President Obama Bolsters Conservation Legacy with Three National Monuments
WASHINGTON (July 10, 2015) – The three national monuments created today by President Obama will protect some of America’s most biodiverse mountain ecosystems, wild tracts of desert and nationally significant fossil beds.
The following is a statement by Sharon Buccino, director of the Land and Wildlife Program at the Natural Resources Defense Council:
“This is a gift to all Americans. By following through on his promise to make use of his executive powers to protect more public lands, President Obama also has burnished his conservation legacy. It’s heartening to know that our children and all future generations will have the opportunity to learn and draw inspiration from their visits to these beautiful, uniquely American places.”
The three new national monuments are:
- Basin and Range National Monument, a pristine desert landscape in Nevada which holds slices of prehistoric and pioneer life, will be managed in a way that ensures continued access for recreation and hunting, and was championed by Sen. Harry Reid;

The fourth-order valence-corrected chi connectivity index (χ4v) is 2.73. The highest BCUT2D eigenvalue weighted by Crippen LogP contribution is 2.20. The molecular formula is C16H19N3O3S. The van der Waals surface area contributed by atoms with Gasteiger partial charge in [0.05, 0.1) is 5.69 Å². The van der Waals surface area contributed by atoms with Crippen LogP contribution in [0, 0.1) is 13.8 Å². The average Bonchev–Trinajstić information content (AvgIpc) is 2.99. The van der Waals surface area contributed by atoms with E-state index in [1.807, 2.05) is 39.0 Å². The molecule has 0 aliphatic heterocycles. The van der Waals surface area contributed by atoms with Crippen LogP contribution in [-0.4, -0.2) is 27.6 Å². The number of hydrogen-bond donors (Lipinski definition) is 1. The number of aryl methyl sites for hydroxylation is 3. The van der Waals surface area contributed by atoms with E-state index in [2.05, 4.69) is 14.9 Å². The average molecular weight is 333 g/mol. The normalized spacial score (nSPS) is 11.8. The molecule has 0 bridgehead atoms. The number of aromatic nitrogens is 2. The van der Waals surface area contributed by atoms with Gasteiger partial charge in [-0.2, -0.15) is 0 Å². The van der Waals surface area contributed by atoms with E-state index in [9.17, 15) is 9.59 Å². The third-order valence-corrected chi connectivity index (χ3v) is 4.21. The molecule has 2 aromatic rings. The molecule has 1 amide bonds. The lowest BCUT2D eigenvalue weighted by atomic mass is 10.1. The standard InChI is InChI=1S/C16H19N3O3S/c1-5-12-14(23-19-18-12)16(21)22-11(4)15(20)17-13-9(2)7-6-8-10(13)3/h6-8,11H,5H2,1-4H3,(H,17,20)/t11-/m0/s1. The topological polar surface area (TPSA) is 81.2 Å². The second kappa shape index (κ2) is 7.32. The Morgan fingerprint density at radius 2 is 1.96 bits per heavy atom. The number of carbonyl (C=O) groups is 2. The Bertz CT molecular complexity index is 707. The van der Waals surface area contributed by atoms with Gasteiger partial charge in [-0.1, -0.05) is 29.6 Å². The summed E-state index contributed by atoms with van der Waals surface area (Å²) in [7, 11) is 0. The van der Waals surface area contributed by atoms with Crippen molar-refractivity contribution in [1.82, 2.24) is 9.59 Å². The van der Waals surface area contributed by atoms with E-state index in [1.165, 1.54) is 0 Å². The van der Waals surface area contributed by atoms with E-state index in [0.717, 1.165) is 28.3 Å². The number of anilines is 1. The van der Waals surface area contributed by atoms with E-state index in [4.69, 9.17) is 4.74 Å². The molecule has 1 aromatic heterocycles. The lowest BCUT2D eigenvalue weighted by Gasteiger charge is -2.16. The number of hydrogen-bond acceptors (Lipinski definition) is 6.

- Berryessa Snow Mountain National Monument, which is located in a biologically and geologically diverse California region with a growing recreation industry that already generates $55 million in annual economic activity; and
- Waco Mammoth National Monument, a Texas site that’s home to the largest-known concentration of Columbian mammoths and already receives 20,000 visitors annually, including busloads of schoolchildren.
The latest announcements build upon President Obama’s commitment to conservation. In February, for instance, the President designated three other national monuments, including the Pullman District in Chicago and Browns Canyon in Colorado. And earlier in his administration, President Obama permanently protected special American places like the San Gabriel Mountains near Los Angeles, the pristine Pacific Remote Islands southwest of Hawaii, and the Organ Mountains in New Mexico.